2. Okonkwo deserves a bigger punishment than just having to leave the clan for seven years. Killing an innocent person isn't something that should be taken lightly, it is a serious crime. But since they burned down his house and everything else he had, that maybe is punishment enough. I still can't understand how Okonkwo could be that careless, and its like he doesnt even care about what he's done. The poor guy was just making the best of his fathers death, and what does he get in return, he dies. That is not right at all!

Pages. 130-138
1. "They were hard and painful on the body as they fell, yet young people ran about happily picking up the cold nuts and throwing them into their mouths to melt." (Page. 130)

"How many men have lain with you since my brother first expressed the desire to marry you?" (Page. 132)

"If you think you are the greatest sufferer in the world ask my daughter, Akueni, how many twins she has borne and thrown away." (Page. 135)

2. The kids there must see hail only a few times if they're that excited. But thats good, atleast they are enjoying themselves. The second quote kind of shocked me, is it really any of there business to be asking such a personal question. Its not like they are the ones marrying her. Next, the third quote just makes me feel sorry for all the innocent children being killed. How do they just throw them away? I'm sure it must break the mother's hearts to do something like that, and yet they do it. There's also the news about Abame that I didn't include in the quotes section. There was no point in killing the man if he didn't cause any harm.

Pages. 139-146
1. "The three white men and a very large number of other men surrounded the market. They must have used a powerful medicine to make themselves invisible until the market was full. And they began to shoot. Everybody was killed, except the old and the sick who were at home and a handful of men and women whose chi were wide awake and brought them out of the market." (Pages. 139-140)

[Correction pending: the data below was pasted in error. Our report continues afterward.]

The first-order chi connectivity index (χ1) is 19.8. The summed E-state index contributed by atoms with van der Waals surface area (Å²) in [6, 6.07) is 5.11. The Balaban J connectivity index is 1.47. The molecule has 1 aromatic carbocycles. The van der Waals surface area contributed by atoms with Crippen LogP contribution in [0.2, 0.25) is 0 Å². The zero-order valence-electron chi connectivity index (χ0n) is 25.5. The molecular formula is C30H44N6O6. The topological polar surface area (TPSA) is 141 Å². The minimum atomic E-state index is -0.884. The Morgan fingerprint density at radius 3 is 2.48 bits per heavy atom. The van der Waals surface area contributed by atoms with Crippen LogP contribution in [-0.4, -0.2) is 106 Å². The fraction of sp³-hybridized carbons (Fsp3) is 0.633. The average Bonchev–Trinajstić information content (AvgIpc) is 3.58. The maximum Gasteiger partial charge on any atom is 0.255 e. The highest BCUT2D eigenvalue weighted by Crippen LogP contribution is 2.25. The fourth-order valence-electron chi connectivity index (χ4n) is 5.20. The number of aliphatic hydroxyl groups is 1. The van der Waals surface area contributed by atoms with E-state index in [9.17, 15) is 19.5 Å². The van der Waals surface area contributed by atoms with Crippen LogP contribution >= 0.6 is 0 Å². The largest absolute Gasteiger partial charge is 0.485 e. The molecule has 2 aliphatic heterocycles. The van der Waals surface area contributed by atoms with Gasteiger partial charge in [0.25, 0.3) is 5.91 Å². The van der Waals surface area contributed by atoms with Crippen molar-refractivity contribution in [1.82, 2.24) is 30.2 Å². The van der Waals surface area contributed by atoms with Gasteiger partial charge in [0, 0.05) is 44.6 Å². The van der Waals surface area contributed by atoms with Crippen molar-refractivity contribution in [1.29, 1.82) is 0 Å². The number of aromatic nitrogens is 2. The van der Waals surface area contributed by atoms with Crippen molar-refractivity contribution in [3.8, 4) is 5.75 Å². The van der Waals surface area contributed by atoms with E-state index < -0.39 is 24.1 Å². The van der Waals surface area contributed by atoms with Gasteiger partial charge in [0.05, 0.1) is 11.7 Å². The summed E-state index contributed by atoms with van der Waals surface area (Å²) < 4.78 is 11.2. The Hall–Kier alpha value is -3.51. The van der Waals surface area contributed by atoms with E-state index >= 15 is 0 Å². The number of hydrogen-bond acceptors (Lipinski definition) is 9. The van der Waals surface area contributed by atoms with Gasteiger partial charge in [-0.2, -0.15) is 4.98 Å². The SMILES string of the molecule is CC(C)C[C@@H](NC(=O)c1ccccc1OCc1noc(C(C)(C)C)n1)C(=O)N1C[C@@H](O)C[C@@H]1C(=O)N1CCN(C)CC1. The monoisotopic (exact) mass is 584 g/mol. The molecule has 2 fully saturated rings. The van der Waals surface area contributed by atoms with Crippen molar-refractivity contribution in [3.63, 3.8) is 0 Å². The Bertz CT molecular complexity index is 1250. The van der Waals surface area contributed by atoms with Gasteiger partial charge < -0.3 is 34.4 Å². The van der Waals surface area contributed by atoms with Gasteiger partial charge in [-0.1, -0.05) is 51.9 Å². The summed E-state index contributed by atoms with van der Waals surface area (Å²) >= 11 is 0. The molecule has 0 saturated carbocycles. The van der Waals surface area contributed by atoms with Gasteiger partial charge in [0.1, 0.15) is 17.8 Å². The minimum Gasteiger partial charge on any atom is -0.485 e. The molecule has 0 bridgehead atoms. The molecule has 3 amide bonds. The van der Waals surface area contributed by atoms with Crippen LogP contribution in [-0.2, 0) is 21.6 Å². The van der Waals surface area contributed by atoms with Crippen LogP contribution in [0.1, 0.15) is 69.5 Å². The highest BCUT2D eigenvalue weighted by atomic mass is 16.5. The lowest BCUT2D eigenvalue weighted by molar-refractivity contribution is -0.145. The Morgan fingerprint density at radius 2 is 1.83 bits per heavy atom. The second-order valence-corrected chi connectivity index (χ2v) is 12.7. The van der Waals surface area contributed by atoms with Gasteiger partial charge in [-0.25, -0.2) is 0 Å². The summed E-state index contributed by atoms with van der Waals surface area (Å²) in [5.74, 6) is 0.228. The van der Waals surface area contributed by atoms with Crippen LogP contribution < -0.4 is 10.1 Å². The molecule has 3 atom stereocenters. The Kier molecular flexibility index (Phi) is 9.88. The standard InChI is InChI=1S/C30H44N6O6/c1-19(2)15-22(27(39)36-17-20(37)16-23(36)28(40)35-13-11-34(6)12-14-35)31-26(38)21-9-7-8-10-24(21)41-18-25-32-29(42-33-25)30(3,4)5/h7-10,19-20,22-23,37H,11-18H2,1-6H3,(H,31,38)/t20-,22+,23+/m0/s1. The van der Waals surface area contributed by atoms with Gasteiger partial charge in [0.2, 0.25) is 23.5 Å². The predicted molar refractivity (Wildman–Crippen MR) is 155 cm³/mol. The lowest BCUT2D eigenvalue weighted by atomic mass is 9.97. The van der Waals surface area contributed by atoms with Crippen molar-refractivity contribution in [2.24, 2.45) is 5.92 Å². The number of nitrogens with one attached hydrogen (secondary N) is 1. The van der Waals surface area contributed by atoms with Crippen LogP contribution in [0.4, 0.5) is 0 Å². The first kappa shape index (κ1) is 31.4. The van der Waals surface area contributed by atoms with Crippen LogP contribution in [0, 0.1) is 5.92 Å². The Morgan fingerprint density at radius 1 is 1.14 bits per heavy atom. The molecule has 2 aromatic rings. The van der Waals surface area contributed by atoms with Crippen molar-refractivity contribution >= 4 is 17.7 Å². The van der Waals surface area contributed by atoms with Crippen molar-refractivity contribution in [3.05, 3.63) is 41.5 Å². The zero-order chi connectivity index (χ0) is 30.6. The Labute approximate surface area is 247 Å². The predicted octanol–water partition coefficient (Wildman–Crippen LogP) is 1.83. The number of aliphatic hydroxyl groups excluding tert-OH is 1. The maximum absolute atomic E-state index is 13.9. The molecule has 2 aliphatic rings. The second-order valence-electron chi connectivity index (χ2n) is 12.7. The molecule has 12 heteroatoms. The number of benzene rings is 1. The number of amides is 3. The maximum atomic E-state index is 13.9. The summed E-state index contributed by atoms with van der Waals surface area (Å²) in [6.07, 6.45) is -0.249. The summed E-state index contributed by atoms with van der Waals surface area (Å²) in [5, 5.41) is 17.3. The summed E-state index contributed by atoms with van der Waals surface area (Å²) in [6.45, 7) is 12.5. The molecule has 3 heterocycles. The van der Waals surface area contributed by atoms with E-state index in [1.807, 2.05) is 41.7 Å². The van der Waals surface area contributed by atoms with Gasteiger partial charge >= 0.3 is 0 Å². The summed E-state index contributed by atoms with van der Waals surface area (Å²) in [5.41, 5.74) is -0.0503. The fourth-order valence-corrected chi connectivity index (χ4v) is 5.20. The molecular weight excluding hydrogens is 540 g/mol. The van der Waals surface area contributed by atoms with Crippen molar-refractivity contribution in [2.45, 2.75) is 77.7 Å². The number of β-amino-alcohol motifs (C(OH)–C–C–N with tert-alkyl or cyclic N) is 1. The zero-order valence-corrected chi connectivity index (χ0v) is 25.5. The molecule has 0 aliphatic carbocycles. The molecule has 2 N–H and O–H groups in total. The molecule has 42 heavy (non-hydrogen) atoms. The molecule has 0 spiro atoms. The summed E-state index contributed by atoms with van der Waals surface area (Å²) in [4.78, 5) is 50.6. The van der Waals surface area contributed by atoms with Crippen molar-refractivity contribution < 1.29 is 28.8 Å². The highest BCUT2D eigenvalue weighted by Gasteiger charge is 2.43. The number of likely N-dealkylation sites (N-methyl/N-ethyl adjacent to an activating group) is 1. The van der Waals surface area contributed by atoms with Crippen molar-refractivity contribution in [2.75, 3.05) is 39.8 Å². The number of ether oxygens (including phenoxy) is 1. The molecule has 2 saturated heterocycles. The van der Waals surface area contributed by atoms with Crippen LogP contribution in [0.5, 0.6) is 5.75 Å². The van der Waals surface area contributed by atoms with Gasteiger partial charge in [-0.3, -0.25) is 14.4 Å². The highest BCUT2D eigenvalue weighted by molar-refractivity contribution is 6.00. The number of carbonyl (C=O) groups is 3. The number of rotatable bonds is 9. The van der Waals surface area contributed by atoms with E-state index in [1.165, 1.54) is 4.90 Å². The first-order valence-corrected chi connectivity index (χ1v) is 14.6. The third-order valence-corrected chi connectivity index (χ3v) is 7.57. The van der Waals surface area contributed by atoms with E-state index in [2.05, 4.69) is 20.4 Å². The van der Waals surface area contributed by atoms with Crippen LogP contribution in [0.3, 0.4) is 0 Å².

"Never kill a man who says nothing." (Pages. 140)

"He told them that they worshipped false gods, gods of wood and stone." (Page. 145)

2. That is the saddest thing I have read about so far. I once watched an Indian movie like that, and it was the most depressing movie ever. How can you kill hundreds of innocent people? The ones who stayed home were very lucky, but it is devastating to read about all the others. The second quote is spoken like a true wise man. Uchendu knows what he's talking about, he's experienced it all. The third quote is just disrespectful to the people who worship those Gods. Its not right to just tell them that their gods are fake and they should stop worshipping them. For as long as they lived, that was the god they worshipped, and its truly disrepectful to do something like that.

Pages. 147-154
1. "Let us give them a portion of the Evil Forest.'' (Page. 149)

"Nwoye turned round to walk into the inner compound when his father, suddenly overcome with fury, sprang to his feet and gripped him by the neck." (Page. 151)

2. Uchendu is very tricky and smart. Giving the white men the Evil Forest, I'm sure no one else would have even thought of that. But they thought it would give the white men diseases, but it never did. Nwoye disobeyed his father, so I can understand Okonkwo's feelings. But Nwoye was never appreciated by his father, so I feel kind of bad for him too. Well since I already read the story, I know everything that happened. So the ending isn't much of a surprise now.

Pages. 155-163
"He ordered the outcasts to have off their long, tangled hair. At first they were afraid they might die." (Page. 157)

"He had fallen ill on the previous night. Before the day was over he was dead. His death showed that the gods were still able to fight their own battles." (Page. 161)

2. The men of Mbanta shouldn't have to shave their hair if they want to convert. To them its just like telling them to kill the python. But I guess they might have to, converting was a serious thing at that time. I still think they shouldn't have to shave their hair though, who would want to? That is pretty crazy, Okoli died after he supposedly killed the sacred python. So I find it really weird how all of a sudden he fell ill, and next thing you know, he's dead. There's something really strange in that.

Pages. 164-172
1. "My mother's people have been good to me and I must show my gratitude." (Page. 165)

"If I say that we did not expect such a big feast I will be suggesting that we did not know how openhanded our son, Okonkwo, is. We all know him, and we expected a big feast. But it turned out to be even bigger than we expected." (Page. 166)

"But I fear for you young people because you do not understand how strong is the bond of kinship." (Page. 167)

"The clan was like a lizard; if it lost its tail it would soon grew another." (Page. 171)